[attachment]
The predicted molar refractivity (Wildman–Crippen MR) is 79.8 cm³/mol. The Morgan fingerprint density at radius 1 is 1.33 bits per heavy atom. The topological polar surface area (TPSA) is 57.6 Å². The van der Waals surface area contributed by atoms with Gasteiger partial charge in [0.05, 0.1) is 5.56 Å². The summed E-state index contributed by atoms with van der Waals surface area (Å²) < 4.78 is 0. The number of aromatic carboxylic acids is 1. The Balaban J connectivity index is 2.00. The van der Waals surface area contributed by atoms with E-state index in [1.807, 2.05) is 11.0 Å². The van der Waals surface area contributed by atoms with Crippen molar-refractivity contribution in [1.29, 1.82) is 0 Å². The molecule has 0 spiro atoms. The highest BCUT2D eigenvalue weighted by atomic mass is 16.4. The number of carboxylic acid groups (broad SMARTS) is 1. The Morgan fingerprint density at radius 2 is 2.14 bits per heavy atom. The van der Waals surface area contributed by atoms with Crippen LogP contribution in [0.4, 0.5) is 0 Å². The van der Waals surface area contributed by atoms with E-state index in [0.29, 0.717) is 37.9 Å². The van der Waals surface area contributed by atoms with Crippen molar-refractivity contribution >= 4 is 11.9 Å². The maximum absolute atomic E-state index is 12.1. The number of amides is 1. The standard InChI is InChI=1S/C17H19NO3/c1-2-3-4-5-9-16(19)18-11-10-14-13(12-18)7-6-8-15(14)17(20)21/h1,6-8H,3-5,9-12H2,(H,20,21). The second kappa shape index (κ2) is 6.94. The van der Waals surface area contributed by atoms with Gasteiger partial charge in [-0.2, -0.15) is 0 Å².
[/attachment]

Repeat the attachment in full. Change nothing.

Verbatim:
The predicted molar refractivity (Wildman–Crippen MR) is 79.8 cm³/mol. The Morgan fingerprint density at radius 1 is 1.33 bits per heavy atom. The topological polar surface area (TPSA) is 57.6 Å². The van der Waals surface area contributed by atoms with Gasteiger partial charge in [0.05, 0.1) is 5.56 Å². The summed E-state index contributed by atoms with van der Waals surface area (Å²) < 4.78 is 0. The number of aromatic carboxylic acids is 1. The Balaban J connectivity index is 2.00. The van der Waals surface area contributed by atoms with E-state index in [1.807, 2.05) is 11.0 Å². The van der Waals surface area contributed by atoms with Crippen molar-refractivity contribution in [1.29, 1.82) is 0 Å². The molecule has 0 spiro atoms. The highest BCUT2D eigenvalue weighted by atomic mass is 16.4. The number of carboxylic acid groups (broad SMARTS) is 1. The Morgan fingerprint density at radius 2 is 2.14 bits per heavy atom. The van der Waals surface area contributed by atoms with Crippen LogP contribution in [0.4, 0.5) is 0 Å². The van der Waals surface area contributed by atoms with E-state index in [0.29, 0.717) is 37.9 Å². The van der Waals surface area contributed by atoms with Crippen molar-refractivity contribution >= 4 is 11.9 Å². The maximum absolute atomic E-state index is 12.1. The number of amides is 1. The standard InChI is InChI=1S/C17H19NO3/c1-2-3-4-5-9-16(19)18-11-10-14-13(12-18)7-6-8-15(14)17(20)21/h1,6-8H,3-5,9-12H2,(H,20,21). The second kappa shape index (κ2) is 6.94. The van der Waals surface area contributed by atoms with Gasteiger partial charge in [-0.2, -0.15) is 0 Å².